Browsing Home Depot, I found some 12mm laminate flooring for $1/sq ft. This was a good deal since thick flooring is better and usually more expensive. Though my upstairs needs new flooring, I didn’t want a patchwork of different flooring styles but will probably stick with carpet in the living areas and use plank vinyl in the bathroom and kitchen. The upstairs addition is carpeted and gets dirty from the sliding door entry and I’ve also used the room as a work space. I bought enough laminate to cover the addition, the foyer and stairs.
In the addition, I considered leaving the baseboards up but the correct thing to do was to remove and reinstall them. At my parents, “professional” installers left the baseboards and then added quarter round moulding to cover the gap leaving a less finished look.
I borrowed a portable table saw, a chop saw and a laminate cutter. The cutter was probably meant for thinner laminate since the cuts weren’t very clean with 12mm laminate so I didn’t use it. When sawing, the good side should be UP when using the table saw or chop saw to minimize chipping the surface.
Next I had to decide if I wanted to use underlay. Since I was installing on plywood, it wasn’t really necessary but would give the floors a softer feel. I picked some up at Rona.
With the carpet up, I notice quite a draft coming from one outside wall by the floor. I noticed the entire wall had been shimmed up about 1/4″ causing a major draft. I didn’t have any expanding foam insulation so just used a large amount of caulk to try to seal the air leakage.
Back to the flooring. For the first row, the tongue on the plank needs to be ripped off. The thickness of the last row also needs to be estimated at this time since you don’t want a 1″ sliver on your last row. A gap needs to be maintained on the edges to allow for expansion which would be covered by the baseboard.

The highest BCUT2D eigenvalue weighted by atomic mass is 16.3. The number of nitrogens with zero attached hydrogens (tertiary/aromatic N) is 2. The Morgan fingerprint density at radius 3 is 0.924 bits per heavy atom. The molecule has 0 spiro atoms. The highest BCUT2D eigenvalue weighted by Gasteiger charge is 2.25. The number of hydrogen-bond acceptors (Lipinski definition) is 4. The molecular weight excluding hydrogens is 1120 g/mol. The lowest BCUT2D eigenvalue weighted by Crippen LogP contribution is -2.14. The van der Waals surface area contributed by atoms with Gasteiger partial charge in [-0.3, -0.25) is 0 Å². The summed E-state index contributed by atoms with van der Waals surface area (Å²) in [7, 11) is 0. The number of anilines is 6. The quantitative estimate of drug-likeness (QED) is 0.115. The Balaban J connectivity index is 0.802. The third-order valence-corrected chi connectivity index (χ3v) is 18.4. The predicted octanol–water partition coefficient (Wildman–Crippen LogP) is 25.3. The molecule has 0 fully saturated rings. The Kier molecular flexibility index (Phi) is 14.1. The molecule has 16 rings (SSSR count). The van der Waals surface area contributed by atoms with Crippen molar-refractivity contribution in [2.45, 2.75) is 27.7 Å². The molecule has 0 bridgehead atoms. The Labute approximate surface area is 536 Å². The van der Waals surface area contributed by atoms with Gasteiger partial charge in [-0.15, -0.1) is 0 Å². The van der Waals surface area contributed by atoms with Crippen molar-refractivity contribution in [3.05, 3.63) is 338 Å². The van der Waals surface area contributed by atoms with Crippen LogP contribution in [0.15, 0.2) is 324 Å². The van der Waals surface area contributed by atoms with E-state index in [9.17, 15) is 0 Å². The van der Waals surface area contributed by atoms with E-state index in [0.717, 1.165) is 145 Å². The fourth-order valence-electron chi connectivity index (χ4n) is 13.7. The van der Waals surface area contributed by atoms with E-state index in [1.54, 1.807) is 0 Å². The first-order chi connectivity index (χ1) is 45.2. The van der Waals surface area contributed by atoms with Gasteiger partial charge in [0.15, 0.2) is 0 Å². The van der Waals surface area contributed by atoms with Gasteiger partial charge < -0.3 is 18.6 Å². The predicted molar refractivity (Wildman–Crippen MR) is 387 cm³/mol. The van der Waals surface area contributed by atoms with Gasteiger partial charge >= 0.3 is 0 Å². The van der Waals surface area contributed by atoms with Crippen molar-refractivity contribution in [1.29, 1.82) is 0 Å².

The instructions indicate joints must be more than 6″ apart so the trick is to stagger the rows while minimizing waste. I’ve seen installations where the joints on every other row line up and it doesn’t look very natural so I wanted a fairly random stagger pattern.
For the last row, you should measure the thickness at both ends of the plank since the area may not be perfectly square. I had to redo one plank because of this problem.
Also, I needed to cut around a door jamb to slide the laminate underneath. A borrowed oscillating saw was the perfect tool to make the cut.
With the floor installed, I replaced the molding and caulked the gaps but didn’t realize I had accidentally purchased clear caulk instead of white since it only dries clear. Just a minor mistake.
In the entryway, I first removed the existing tile which had been laid on the original vinyl floor. I contemplated ripping up the vinyl but decided against it. In the entry way, you do have to worry about the laminate getting wet since water could damage it so I had some tile carpet that I used to rest shoes on.
For the stairs, hardwood nosing would cost about $10 a step while the whole step could be replaced for $30 so I decided against using laminate on the steps. Replacing the steps will be another future project.